THE Judicial Service Commission (JSC) has filed opposing papers challenging human rights lawyer Beatrice Mtetwa’s demand for the release of results of Supreme Court judges’ interviews held two years ago.
By Wongai Zhangazha
Mtetwa wanted the results to be made public to promote transparency.
But JSC secretary Walter Chikwana filed opposing papers at the Masvingo High Court on Friday, arguing that Mtetwa had no legal basis to demand the interview results.
Eight High Court judges, who include Justices Charles Hungwe, Lavender Makoni, Alfas Chitakunye, Francis Bere, Samuel Kudya, Nicholas Mathonsi, Joseph Mafusire and Priscilla Chigumba, were interviewed two years ago to fill four vacancies on the Supreme Court bench.
However, in May, only two new Supreme Court judges, Justices Francis Bere and Lavender Makoni, who were at the High Court, were sworn in.
In her application, Mtetwa said one Munamato Mutevedzi, of the JSC, declined to release the scoresheet on the basis that it was “confidential”.
The JSC accused Mtetwa of failing to recognise that in terms of Section 11 of the Administrative Justice Act Chapter 10:28, the appointment of judicial offices did not constitute an exercise of an administrative function as contemplated in her founding affidavit.
“The applicant is ill-advised, both as regards her understanding of the law and her rights with respect to the present application. I aver that on a proper interpretation of the law, her application may be dismissed with costs on a legal and practitioner scale as prayed on this basis alone, as it is no more than an exercise in futility,” Chikwana’s response read.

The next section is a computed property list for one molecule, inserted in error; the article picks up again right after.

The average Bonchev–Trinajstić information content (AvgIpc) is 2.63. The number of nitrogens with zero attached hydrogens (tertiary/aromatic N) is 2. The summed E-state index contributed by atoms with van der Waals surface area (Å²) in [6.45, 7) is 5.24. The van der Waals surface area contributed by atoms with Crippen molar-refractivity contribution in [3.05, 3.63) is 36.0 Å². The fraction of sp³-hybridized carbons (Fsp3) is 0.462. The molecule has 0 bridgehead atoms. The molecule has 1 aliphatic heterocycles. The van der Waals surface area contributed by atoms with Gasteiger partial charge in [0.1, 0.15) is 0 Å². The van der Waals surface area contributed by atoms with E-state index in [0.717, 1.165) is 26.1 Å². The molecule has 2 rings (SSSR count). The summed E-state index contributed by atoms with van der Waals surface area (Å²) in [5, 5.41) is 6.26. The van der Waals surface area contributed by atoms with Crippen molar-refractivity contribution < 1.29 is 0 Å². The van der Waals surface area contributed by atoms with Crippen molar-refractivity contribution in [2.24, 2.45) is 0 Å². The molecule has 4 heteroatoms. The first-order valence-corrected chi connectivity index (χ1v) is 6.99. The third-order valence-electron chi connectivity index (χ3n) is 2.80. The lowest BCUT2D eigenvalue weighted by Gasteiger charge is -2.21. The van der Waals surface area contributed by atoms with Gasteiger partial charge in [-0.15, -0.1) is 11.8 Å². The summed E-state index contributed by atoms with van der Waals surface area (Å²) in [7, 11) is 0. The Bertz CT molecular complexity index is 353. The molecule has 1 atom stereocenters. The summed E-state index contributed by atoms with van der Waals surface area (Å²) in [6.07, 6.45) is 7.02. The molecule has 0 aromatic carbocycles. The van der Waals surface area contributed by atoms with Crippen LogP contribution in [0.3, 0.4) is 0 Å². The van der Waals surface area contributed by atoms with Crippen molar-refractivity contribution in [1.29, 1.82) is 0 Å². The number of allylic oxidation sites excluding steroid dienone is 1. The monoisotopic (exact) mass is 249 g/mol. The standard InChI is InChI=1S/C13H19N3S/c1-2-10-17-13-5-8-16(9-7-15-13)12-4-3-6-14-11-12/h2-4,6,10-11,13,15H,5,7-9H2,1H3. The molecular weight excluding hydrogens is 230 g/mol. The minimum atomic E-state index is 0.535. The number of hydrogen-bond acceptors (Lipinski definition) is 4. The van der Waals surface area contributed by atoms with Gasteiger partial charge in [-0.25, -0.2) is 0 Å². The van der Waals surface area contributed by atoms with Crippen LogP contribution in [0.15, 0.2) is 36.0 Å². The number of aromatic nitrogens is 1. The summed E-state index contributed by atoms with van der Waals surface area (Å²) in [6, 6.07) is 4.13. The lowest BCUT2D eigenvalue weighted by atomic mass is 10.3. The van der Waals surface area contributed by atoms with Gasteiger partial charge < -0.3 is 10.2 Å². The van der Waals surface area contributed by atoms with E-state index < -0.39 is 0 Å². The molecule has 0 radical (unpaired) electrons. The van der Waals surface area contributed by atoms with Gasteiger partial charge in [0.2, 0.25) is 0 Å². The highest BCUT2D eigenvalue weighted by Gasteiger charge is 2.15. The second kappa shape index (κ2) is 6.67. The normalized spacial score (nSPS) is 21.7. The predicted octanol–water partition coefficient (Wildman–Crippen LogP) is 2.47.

Mtetwa is challenging the JSC and President Emmerson Mnangagwa to release the results of the Supreme Court judges, arguing that it was of national importance as it involved a crucial arm of government.
In her application filed last month, Mtetwa said the JSC should produce the scoresheets in respect of each candidate interviewed on September 29, 2016 for the four Supreme Court vacancies, a dated copy of the list of qualified nominees matching in number the advertised vacancies, plus two and any and all correspondence exchanged between the JSC and Mnangagwa between September 29, 2016 and May 11, 2018.
She has also demanded that Mnangagwa appoints from the list submitted to him by the JSC the two remaining judges to fill the four vacancies in order of their ranking on the list submitted to him.
The JSC, which is cited as the first respondent, is represented by Addington Chinake of Kantor and Immerman legal practitioners.
Mnangagwa is the second respondent.
Chikwana said for Mtetwa to access the scoresheets, she must demonstrate that she had an unfettered legal right to the information, “with respect, this is not the case”.
“The applicant is seeking wholesale disclosure and surrender of ‘any and all correspondence exchanged between the respondents (president and JSC) between September 29, 2016 and May 11, 2018. This is unheard of. There is no legal principle that supports the granting of such a wide ranging and all-encompassing order,” Chikwana said.
“To grant such an order would be to violate all known legal principles relating to discovery, search and seizure warrants and the like. Counsel for the first respondent will canvass the legal issues more fully in heads of argument to be filled in due course.”